Tuscaloosa, Ala. — A certain residence in Washington, D.C., might want its Oval Office as well-appointed, as comfortably arranged, as Nick Saban’s quarters at the Mal M. Moore Athletic Facility.

There is a handsome and presidential-sized desk, crafted from rich wood and containing on the desk’s front a nearly 3-foot-by-3-foot carving of the Alabama Crimson Tide insignia.

Straight-back chairs facing the desk and positioned at an adjacent sitting table likewise look like something from Thomas Jefferson’s dining room. Even more artistry and wood has formed a wall-length bookcase and trophy case to the right of anyone sitting in Saban’s executive seat.

All of this is 25 feet removed from the office’s fore area. Here, for visitors better served by a more casual setting, rests a leather sofa and plush chairs surrounding a mahogany coffee table. At the moment, on this midday Wednesday in December, in one of those overstuffed chairs sits Alabama’s football coach, hoping with two more victories in the coming weeks to win his fifth national championship and fourth since he arrived at Tuscaloosa eight years ago.

He must begin by beating the team for which he once coached, as an assistant and general, spanning 10 years: Michigan State, which Alabama meets New Year’s Eve in the Cotton Bowl in Dallas.

“You never know when you play these games,” said Saban, who wasn’t sure if his Tide team, which lost once this season and is working on a fiercely driven 10-game winning streak, could maintain its fury against the Spartans.

“It’s so difficult sometimes to carry into these (bowls) what you were doing during the regular season. We’re starting out almost like it’s a new season. And Michigan State is playing so well.”

This is rich, even amusing, irony, Michigan State and Alabama’s pairing in the four-team College Football Playoff, alongside Clemson and Oklahoma in their semifinal, the Orange Bowl.

Dantonio does more

Saban came to East Lansing in December 1994 with a dream of making the Spartans champions. Now, it’s a man he hired then as an assistant coach, Mark Dantonio, who has dramatically reconstructed Michigan State’s football profile, which features a 36-4 record and a pair of Big Ten championships spanning the past three seasons.

During his lunch-hour conversation, Saban talked in almost brotherly terms about Dantonio. How when Saban was an assistant at Kent State he had recruited Dantonio, then an Ohio high school star who opted for South Carolina. How he had been “glad to get him” and how Dantonio had done “a wonderful job” after Saban brought him aboard as a defensive backs coach in 1995.

At that evening’s general news briefing, he continued his toast to Dantonio and his old East Lansing workplace, which he left in December 1999 for a new job at LSU. Michigan State’s fans, too many of whom are yet convinced it was about money when it instead was about friction with executives, never have forgiven Saban’s walk-away.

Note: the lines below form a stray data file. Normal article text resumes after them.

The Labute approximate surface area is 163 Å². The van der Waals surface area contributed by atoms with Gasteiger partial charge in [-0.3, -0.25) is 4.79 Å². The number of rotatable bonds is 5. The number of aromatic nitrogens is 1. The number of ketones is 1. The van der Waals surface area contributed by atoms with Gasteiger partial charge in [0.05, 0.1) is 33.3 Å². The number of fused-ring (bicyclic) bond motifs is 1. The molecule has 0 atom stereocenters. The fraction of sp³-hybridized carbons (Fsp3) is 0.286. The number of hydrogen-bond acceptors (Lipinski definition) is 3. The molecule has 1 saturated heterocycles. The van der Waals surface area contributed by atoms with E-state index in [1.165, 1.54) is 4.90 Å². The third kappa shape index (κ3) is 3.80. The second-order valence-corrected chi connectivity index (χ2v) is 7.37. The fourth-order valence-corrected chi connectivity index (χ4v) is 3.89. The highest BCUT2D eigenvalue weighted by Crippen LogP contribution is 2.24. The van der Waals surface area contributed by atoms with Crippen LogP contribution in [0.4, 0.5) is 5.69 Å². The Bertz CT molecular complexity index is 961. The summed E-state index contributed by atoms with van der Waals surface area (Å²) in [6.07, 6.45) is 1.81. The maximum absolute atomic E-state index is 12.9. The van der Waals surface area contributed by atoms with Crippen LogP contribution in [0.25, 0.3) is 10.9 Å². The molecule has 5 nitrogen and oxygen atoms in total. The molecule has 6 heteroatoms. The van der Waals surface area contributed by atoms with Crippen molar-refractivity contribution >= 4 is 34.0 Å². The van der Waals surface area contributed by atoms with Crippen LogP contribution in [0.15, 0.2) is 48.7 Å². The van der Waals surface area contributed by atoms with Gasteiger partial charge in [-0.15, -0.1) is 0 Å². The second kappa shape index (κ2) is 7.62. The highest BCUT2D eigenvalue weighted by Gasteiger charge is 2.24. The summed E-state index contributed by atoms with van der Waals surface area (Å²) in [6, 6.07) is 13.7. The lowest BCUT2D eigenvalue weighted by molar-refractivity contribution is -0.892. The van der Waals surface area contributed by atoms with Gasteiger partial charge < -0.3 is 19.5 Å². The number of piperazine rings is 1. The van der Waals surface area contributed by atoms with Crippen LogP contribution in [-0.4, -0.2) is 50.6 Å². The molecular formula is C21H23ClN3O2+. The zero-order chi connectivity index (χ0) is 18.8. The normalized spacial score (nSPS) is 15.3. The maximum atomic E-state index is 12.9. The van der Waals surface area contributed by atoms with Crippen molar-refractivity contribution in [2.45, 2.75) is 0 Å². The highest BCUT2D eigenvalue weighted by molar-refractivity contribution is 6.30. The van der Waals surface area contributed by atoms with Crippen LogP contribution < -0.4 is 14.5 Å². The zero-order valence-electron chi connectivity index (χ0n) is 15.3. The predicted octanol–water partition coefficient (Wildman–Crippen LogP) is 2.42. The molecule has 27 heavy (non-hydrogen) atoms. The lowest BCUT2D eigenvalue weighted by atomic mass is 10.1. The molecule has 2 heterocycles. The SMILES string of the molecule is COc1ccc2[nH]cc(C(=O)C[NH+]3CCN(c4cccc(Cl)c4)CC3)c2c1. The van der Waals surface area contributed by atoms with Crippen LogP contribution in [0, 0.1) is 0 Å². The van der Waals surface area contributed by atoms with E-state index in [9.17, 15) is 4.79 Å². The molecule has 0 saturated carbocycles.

A different tone governs Saban’s words, always, when he mentions Dantonio or a certain university in East Lansing.

“I think Mark has done far more than I ever dreamed I could ever have done at Michigan State,” said Saban, acknowledging that NCAA probation, earned previous to Saban’s arrival, badly chopped into Michigan State’s roster for most of his time as coach. “But Mark has done an outstanding job of evaluating players, getting good guys to come there, improving his team every year he’s been there.

“I spent 10 years at Michigan State — five years (as an assistant and as defensive coordinator) and we won one Big Ten. I spent five years as head coach and we didn’t win any Big Tens. We had one really good team at the end (1999), but we didn’t win the Big Ten. I think he’s won three. It’s almost unprecedented, what he’s done.”

For anyone doubting his ardor for a place he and his wife, Terri, often had said was their favorite of all coaching stops, at least before Tuscaloosa, Saban’s testimonial continued.

“I always thought Michigan State was a fantastic place, a great school,” he said. “I love it there. I’ve got a lot of good friends there.”

His praise was comprehensive. He cheered Michigan State’s administration, athletic director Mark Hollis, as well as his longtime friend, Tom Izzo: “Tommy’s had great success with the basketball program for many, many years.”

Then, a final flourish aimed at Dantonio: “I think Mark has done a phenomenal job. I can’t say enough about the job he’s done.”

'Remind us of ourselves’

Of course, a coach interested in a fifth national championship (Saban won his first in 2003 at LSU) is now obliged to whip the same school for which he holds such regard. The bettors are siding with Saban and the Crimson Tide to the tune of 10 points.

The spread has its roots. Saban’s team lost its only game Sept. 19, at Mississippi, when an Alabama team still sorting out its quarterback issues got behind early and fell 43-37.

Jake Coker came off the bench that night to seal his spot as Saban’s starting quarterback. His teammates on what went down as a lamentable evening for Alabama appeared to have gotten mad over a slip-up that has since given way to a 10-game blitz. Among the victims: Georgia, Arkansas, Texas A&M, Tennessee, LSU, Mississippi State, Auburn and Florida.

Alabama has a Heisman Trophy winner in running back Derrick Henry. He happens to run behind bulldozers that just won the Joe Moore Award for college football’s outstanding offensive line.